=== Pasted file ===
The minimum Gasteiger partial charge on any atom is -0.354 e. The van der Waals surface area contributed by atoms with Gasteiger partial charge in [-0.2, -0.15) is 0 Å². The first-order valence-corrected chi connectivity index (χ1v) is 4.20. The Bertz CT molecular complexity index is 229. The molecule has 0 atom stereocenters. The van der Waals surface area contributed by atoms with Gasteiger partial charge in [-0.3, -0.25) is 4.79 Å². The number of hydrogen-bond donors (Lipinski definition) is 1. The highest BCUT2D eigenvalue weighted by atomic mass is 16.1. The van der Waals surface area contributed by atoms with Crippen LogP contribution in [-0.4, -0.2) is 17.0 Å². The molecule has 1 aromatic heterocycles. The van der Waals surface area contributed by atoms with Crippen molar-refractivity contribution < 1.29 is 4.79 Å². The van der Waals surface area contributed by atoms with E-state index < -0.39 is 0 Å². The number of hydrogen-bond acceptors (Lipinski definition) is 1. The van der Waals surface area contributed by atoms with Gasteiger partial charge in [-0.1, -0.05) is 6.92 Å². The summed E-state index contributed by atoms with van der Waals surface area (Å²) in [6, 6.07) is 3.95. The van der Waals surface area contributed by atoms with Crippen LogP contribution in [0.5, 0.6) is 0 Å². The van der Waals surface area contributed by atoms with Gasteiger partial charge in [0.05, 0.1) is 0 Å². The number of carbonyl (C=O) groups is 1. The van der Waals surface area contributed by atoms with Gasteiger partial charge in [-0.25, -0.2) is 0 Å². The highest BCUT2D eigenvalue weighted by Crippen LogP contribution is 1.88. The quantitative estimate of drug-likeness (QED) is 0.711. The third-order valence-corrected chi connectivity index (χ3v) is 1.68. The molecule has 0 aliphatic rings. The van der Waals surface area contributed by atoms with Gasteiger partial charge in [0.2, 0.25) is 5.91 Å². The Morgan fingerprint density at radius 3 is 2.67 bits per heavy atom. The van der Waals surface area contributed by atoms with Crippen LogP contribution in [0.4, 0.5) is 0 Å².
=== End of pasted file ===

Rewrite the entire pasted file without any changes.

The minimum Gasteiger partial charge on any atom is -0.354 e. The van der Waals surface area contributed by atoms with Gasteiger partial charge in [-0.2, -0.15) is 0 Å². The first-order valence-corrected chi connectivity index (χ1v) is 4.20. The Bertz CT molecular complexity index is 229. The molecule has 0 atom stereocenters. The van der Waals surface area contributed by atoms with Gasteiger partial charge in [-0.3, -0.25) is 4.79 Å². The number of hydrogen-bond donors (Lipinski definition) is 1. The highest BCUT2D eigenvalue weighted by atomic mass is 16.1. The van der Waals surface area contributed by atoms with Crippen LogP contribution in [-0.4, -0.2) is 17.0 Å². The molecule has 1 aromatic heterocycles. The van der Waals surface area contributed by atoms with Crippen molar-refractivity contribution < 1.29 is 4.79 Å². The van der Waals surface area contributed by atoms with E-state index < -0.39 is 0 Å². The number of hydrogen-bond acceptors (Lipinski definition) is 1. The van der Waals surface area contributed by atoms with Gasteiger partial charge in [-0.1, -0.05) is 6.92 Å². The summed E-state index contributed by atoms with van der Waals surface area (Å²) in [6, 6.07) is 3.95. The van der Waals surface area contributed by atoms with Crippen LogP contribution in [0.5, 0.6) is 0 Å². The van der Waals surface area contributed by atoms with Gasteiger partial charge in [0.05, 0.1) is 0 Å². The number of carbonyl (C=O) groups is 1. The van der Waals surface area contributed by atoms with Gasteiger partial charge in [-0.25, -0.2) is 0 Å². The highest BCUT2D eigenvalue weighted by Crippen LogP contribution is 1.88. The quantitative estimate of drug-likeness (QED) is 0.711. The third-order valence-corrected chi connectivity index (χ3v) is 1.68. The molecule has 0 aliphatic rings. The van der Waals surface area contributed by atoms with Gasteiger partial charge in [0.2, 0.25) is 5.91 Å². The Morgan fingerprint density at radius 3 is 2.67 bits per heavy atom. The van der Waals surface area contributed by atoms with Crippen LogP contribution in [0.4, 0.5) is 0 Å².